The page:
If Grace Is True: Why God Will Save Every Person is a book that is sheer joy to read and experience. It turns traditional orthodox theology, be it Reformation, Pre-Reformation, Post-Reformation, Orthodox on its ear and is perhaps the best contemporary exposition of Universalism in today’s world.
The authors write this book with one voice, though they are two different people. Why can they write with one voice? They can write with one voice because their life experiences have led them to the same joyous conclusion: God’s grace is so extravagant, so beautiful and powerful that it will leave no person behind. Philip Gulley is a Quaker minister, writer, husband and father. He is the bestselling author of Front Porch Tales: Warm Hearted Stories of Family, Faith, Laughter and Love; Hometown Tales: Recollections of Kindness, Peace, and Joy; For Everything a Season: Simple Musings on Living Well; Home to Harmony; Just Shy of Harmony; Christmas in Harmony and Signs and Wonders. He lives in Danville, Indiana.
James Mulholland, author of Praying Like Jesus: The Lord’s Prayer in a Culture of Prosperity, is a theologian with ecumenical experience in the American Baptist and United Methodist denominations. He presently pastors a Quaker meeting. He lives in Indianapolis where he is involved in a wide variety of social ministries.
Philip and James describe the journey of faith and lack of belief that led them from a version of God’s grace that many hold but they found wanting; wanting because their experiences led them to believe that God is speaking still and that voice affirms that God’s grace is always sufficient; that there is nothing more powerful than God’s grace here or hereafter. Some of the roots of their struggle was with the Bible and certain attitudes about the Bible which they found incredible:
“Though the defenders of Biblical inerrancy are adamant that God has spoken, they grow nervous when it’s suggested God continues to speak. They become frightened when someone implies God might say something different from their closely guarded interpretations of Scripture. I once shared this need to protect the Bible. Now I realize that suggesting God continues to speak doesn’t lessen the value of the Bible but instead reclaims one of its central tenets: God speaks fresh words.” (p. 37)
Universalism in an ancient and honorable teaching of the Christian religion. (It became a heresy after the triumph of power backed and Empire brokered orthodoxy gained the upper hand. Remember a heretic is someone who thinks for him/herself) Universalism’s origins can be traced directly to Scripture. Appendix 1, “Universalist Themes and Verses in Scripture”, provides a quick glance at a number of references from both Hebrew and Christian Scripture. In Appendix 2, “A Short History of Universalism”, there is a list of references from the earliest of the Church Fathers down to the Reformation and the current day. They came to understand that traditional teachings concerning God’s grace generally fall into these modes of thought and belief:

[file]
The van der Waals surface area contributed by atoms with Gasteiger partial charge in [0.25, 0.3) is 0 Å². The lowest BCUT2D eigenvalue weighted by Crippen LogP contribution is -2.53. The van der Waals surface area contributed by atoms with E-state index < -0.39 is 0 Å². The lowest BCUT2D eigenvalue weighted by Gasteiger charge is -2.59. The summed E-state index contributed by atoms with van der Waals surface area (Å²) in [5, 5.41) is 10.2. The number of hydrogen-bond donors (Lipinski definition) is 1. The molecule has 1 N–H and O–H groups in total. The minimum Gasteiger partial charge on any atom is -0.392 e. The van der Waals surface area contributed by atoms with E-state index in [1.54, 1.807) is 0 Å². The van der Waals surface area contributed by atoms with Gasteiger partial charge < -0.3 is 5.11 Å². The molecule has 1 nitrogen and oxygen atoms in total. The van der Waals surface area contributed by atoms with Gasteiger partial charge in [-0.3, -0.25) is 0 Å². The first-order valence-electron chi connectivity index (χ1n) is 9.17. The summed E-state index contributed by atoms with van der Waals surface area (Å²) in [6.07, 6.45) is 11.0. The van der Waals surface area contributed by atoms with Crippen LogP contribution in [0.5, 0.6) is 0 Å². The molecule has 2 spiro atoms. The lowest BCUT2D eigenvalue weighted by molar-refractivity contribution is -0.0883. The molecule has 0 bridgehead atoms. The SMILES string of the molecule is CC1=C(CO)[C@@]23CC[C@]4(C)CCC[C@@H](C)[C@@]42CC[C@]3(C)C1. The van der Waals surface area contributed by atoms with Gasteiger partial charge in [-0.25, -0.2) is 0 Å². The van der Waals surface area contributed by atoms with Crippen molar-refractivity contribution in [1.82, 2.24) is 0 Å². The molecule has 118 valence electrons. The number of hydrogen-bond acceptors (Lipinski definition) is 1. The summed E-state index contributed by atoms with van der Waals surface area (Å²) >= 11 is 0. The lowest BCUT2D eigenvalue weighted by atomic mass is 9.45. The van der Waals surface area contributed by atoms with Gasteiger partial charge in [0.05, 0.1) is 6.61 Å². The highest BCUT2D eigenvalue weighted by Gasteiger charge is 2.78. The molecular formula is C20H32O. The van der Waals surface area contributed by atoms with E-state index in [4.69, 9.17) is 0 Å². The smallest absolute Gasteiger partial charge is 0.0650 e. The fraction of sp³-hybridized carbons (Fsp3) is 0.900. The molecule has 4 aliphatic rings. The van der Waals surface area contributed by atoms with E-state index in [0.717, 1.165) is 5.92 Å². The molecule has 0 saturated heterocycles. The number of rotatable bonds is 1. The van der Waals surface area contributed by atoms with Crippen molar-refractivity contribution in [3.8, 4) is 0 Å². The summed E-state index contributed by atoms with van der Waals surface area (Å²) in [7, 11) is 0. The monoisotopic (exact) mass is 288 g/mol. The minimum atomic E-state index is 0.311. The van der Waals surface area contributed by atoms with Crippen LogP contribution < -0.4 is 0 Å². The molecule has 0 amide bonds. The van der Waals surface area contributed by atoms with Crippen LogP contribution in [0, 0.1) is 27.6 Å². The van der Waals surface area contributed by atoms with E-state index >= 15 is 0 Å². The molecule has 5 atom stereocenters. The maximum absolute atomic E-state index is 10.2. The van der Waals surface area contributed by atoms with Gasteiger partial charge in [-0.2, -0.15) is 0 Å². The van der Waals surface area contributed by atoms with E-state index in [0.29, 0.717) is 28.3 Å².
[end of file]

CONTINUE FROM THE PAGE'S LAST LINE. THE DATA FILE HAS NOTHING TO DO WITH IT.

“God’s grace was usually limited and qualified. God would be gracious: if I accepted Jesus as my Savior. God would be gracious, if I was baptized the right way. God would be gracious if I attended the right church. God would be gracious, if I prayed the right prayer. God would be gracious, if I obeyed the right set of rules. God would be gracious, if I got it right.” (p. 104)
Now that the gracious road of God’s love became clear, other things fell into place. The entire story of salvation needs to be re-examined in the light of the fact of God’s grace being the most beautiful and powerful force in the Universe. But if God is the same, yesterday, today and tomorrow, what does that say about the extension of God’s love to all people in all places and at all times and what does that have to say about some of the traditional theological positions concerning Jesus and particularly the idea of Jesus as a blood sacrifice for sin? This is where this leads:
“Forgiveness doesn’t rely on sacrifice, blood or the payment of debt. Forgiveness has always been the choice of God. God was as gracious prior to the cross as God was after the cross. The death of Jesus didn’t enable God to forgive, nor did it change God’s mind about us. God has never sought our destruction, but our completion. Jesus wasn’t born to die. He came to teach us how to live. Jesus didn’t die to appease an angry God. He came to proclaim a God of love.” (pages 134-135)
This book proclaims a beautiful God whose grace is more powerful than any evil we know or can imagine. This is a message desperately needed in our time when so much of Christianity is about exclusion, damnation, lakes of hellfire consuming those who don’t believe what the preacher believes. This is alike a refreshing wind and rain over an earth scorched by religious zealots whose message is delivered by flame-throwers of misery rather than the gentle voice of the one who says, “Come unto me, all ye that labour and are heavy laden, and I will give you rest.” (Matthew 11:28 KJV)